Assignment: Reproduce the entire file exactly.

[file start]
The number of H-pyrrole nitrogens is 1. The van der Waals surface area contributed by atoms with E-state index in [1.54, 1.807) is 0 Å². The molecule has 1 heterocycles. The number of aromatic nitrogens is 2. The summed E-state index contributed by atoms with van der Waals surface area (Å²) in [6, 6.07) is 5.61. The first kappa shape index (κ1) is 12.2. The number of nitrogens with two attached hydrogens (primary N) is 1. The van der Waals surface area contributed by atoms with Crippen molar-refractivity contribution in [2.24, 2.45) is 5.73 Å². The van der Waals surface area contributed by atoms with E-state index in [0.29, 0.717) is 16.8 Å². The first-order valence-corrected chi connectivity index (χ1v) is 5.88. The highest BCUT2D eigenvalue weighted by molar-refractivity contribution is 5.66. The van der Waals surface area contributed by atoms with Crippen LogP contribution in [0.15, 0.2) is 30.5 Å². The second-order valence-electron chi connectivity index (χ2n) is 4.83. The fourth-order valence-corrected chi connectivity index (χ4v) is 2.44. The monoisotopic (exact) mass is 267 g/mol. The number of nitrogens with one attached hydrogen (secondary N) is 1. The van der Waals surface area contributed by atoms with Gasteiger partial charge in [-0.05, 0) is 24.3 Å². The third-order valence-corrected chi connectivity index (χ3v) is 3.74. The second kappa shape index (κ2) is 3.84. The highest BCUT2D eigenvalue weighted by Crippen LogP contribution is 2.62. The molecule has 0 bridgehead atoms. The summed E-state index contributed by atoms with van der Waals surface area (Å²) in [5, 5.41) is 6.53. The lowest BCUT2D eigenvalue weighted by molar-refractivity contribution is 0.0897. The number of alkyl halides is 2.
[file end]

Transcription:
The number of H-pyrrole nitrogens is 1. The van der Waals surface area contributed by atoms with E-state index in [1.54, 1.807) is 0 Å². The molecule has 1 heterocycles. The number of aromatic nitrogens is 2. The summed E-state index contributed by atoms with van der Waals surface area (Å²) in [6, 6.07) is 5.61. The first kappa shape index (κ1) is 12.2. The number of nitrogens with two attached hydrogens (primary N) is 1. The van der Waals surface area contributed by atoms with Crippen molar-refractivity contribution in [2.24, 2.45) is 5.73 Å². The van der Waals surface area contributed by atoms with E-state index in [0.29, 0.717) is 16.8 Å². The first-order valence-corrected chi connectivity index (χ1v) is 5.88. The highest BCUT2D eigenvalue weighted by molar-refractivity contribution is 5.66. The van der Waals surface area contributed by atoms with Crippen LogP contribution in [0.15, 0.2) is 30.5 Å². The second-order valence-electron chi connectivity index (χ2n) is 4.83. The fourth-order valence-corrected chi connectivity index (χ4v) is 2.44. The monoisotopic (exact) mass is 267 g/mol. The number of nitrogens with one attached hydrogen (secondary N) is 1. The van der Waals surface area contributed by atoms with Gasteiger partial charge in [-0.05, 0) is 24.3 Å². The third-order valence-corrected chi connectivity index (χ3v) is 3.74. The second kappa shape index (κ2) is 3.84. The highest BCUT2D eigenvalue weighted by Crippen LogP contribution is 2.62. The molecule has 0 bridgehead atoms. The summed E-state index contributed by atoms with van der Waals surface area (Å²) in [5, 5.41) is 6.53. The lowest BCUT2D eigenvalue weighted by molar-refractivity contribution is 0.0897. The number of alkyl halides is 2.